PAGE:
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Is This How Crypto Gets Privacy? 🕵️♀️
Weekly News Recap: ⚖️ SBF's legal maze deepens, 💼 Salame's guilty plea, 🖥️ Coinbase's network glitch, 💸 Stake.com's exploit, and more!
On Tuesday, a noteworthy paper was released by Ethereum’s cofounder Vitalik Buterin along with a team of four other authors, introducing a smart contract protocol known as privacy pools.
This system is devised to allow crypto enthusiasts to align their investments with lawful activities, distinguishing them from transactions linked to unlawful undertakings like hacking or money laundering operations. This newly proposed protocol aims to rectify one of the flaws of the coin mixer Tornado Cash, which previously encountered sanctions from the U.S. government.
In this conversation, we are joined by Chainalysis' chief scientist Jacob Illum, one of the co-authors of the paper.
Illum sheds light on the intricate workings of privacy pools, the technical foundation supporting this concept, and its practical implementation. He delves into the potential roles various organizations might play in facilitating the smooth operation of these pools, addressing the burgeoning concerns and criticisms surrounding this innovative initiative. Illum, who strongly believes that "everybody should have a right to use the blockchain in the way that they want,” is steadfast in his mission to foster a more inclusive approach to blockchain use. “My ultimate goal is wider adoption," he said.
Weekly News Recap
FTX's Ryan Salame Pleads Guilty
In a recent development in the FTX case, the exchange’s former co-CEO Ryan Salame has pleaded guilty to federal charges, including conspiracy to make unlawful political contributions and defraud the Federal Election Commission (FEC), as well as operating an unlicensed money transmitting business, as confirmed by U.S. Attorney Damian Williams. This plea, recorded in the Southern District of New York, comes with an obligation for Salame to forfeit over $1.5 billion, with a hearing scheduled for March 6.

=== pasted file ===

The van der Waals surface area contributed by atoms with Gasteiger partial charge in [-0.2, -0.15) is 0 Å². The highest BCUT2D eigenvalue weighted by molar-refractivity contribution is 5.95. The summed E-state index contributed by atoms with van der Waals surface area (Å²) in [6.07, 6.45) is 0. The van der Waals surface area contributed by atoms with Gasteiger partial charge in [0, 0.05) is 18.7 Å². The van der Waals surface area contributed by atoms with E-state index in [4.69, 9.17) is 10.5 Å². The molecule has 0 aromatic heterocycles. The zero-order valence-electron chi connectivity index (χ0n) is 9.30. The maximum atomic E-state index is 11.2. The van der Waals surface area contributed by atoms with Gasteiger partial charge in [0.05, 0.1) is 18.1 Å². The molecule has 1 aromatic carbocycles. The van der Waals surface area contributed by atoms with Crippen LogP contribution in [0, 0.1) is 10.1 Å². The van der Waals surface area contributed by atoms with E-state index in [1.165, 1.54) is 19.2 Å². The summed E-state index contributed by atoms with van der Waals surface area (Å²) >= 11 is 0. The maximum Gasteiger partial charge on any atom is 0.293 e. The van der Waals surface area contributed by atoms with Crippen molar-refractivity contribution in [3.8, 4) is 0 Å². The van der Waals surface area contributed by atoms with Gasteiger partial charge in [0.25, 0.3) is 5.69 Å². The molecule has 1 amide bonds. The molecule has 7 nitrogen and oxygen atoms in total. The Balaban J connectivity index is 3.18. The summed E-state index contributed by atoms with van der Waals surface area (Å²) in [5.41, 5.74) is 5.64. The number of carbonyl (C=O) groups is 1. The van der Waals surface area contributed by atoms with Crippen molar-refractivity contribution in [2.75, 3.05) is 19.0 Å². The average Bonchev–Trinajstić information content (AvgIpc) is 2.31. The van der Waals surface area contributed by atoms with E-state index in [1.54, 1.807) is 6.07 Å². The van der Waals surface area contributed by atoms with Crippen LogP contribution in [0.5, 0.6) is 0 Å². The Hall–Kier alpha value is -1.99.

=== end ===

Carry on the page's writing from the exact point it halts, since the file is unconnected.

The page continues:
Salame, who managed political donations at FTX, is the latest former executive at the exchange to admit to criminal conduct, joining Nishad Singh, Caroline Ellison, and Gary Wang, who are all expected to testify. These developments are part of a larger case involving FTX's founder, Sam Bankman-Fried, who is facing multiple charges but has pleaded not guilty.
Bankman-Fried Faces Courtroom Battle Amid Controversial Ad Campaign
As the legal pressures mount on Sam Bankman-Fried the spotlight this week is on his lawyers' increasingly fervent requests for him to be temporarily released from jail—as they argue—to be able to adequately prepare for his imminent October trial. Despite their client having already been granted access to an air-gapped laptop for extended hours at the Metropolitan Detention Center, Bankman-Fried's defense team contends that the current setup falls short of allowing a meaningful opportunity to build a robust defense, citing unreliable internet and insufficient battery life of the laptop provided.
Simultaneously, the courtroom is buzzing with debates over the admissibility of evidence concerning FTX's bankruptcy and a controversial Super Bowl ad featuring Seinfeld creator and perennial Luddite Larry David. The prosecution insists that the evidence is vital to portraying the complete narrative of Bankman-Fried's alleged crimes, including the alleged misappropriation of customer funds.
In a related development, the U.S. District Court for the Southern District of New York sanctioned a share repurchase agreement on August 28, allowing regulated securities trading app Robinhood to buy back some of its own stock worth an estimated $605 million from Bankman-Fried, according to an SEC filing from last month reported by CoinDesk late last week.
As FTX's bankruptcy hearing nears, recent Solana wallet activities have ignited fears of a potential token dump, with around $10 million in tokens associated with an FTX wallet already moved through the Wormhole bridge. Meanwhile, filings show what many might consider extravagant corporate expenditures, including a $2.5 million yacht for former co-CEO Samuel Trabucco, among other internal cash transfers to executives.
Celsius Cofounder Faces Frozen Assets